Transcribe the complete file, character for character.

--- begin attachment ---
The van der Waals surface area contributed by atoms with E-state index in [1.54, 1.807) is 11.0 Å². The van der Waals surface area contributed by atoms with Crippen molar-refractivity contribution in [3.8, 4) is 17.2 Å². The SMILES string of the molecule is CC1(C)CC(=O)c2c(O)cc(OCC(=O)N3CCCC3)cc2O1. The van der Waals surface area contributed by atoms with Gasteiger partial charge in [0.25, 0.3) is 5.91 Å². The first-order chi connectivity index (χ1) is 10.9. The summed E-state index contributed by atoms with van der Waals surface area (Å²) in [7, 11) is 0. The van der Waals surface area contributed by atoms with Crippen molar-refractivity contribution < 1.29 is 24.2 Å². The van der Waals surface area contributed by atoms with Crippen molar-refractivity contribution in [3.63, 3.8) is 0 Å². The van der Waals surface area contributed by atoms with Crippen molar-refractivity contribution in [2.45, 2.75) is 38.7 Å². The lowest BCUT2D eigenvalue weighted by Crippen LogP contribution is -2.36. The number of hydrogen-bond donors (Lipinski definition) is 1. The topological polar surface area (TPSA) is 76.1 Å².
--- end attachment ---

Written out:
The van der Waals surface area contributed by atoms with E-state index in [1.54, 1.807) is 11.0 Å². The van der Waals surface area contributed by atoms with Crippen molar-refractivity contribution in [3.8, 4) is 17.2 Å². The SMILES string of the molecule is CC1(C)CC(=O)c2c(O)cc(OCC(=O)N3CCCC3)cc2O1. The van der Waals surface area contributed by atoms with Gasteiger partial charge in [0.25, 0.3) is 5.91 Å². The first-order chi connectivity index (χ1) is 10.9. The summed E-state index contributed by atoms with van der Waals surface area (Å²) in [7, 11) is 0. The van der Waals surface area contributed by atoms with Crippen molar-refractivity contribution < 1.29 is 24.2 Å². The van der Waals surface area contributed by atoms with Crippen molar-refractivity contribution in [3.63, 3.8) is 0 Å². The van der Waals surface area contributed by atoms with Crippen molar-refractivity contribution in [2.45, 2.75) is 38.7 Å². The lowest BCUT2D eigenvalue weighted by Crippen LogP contribution is -2.36. The number of hydrogen-bond donors (Lipinski definition) is 1. The topological polar surface area (TPSA) is 76.1 Å².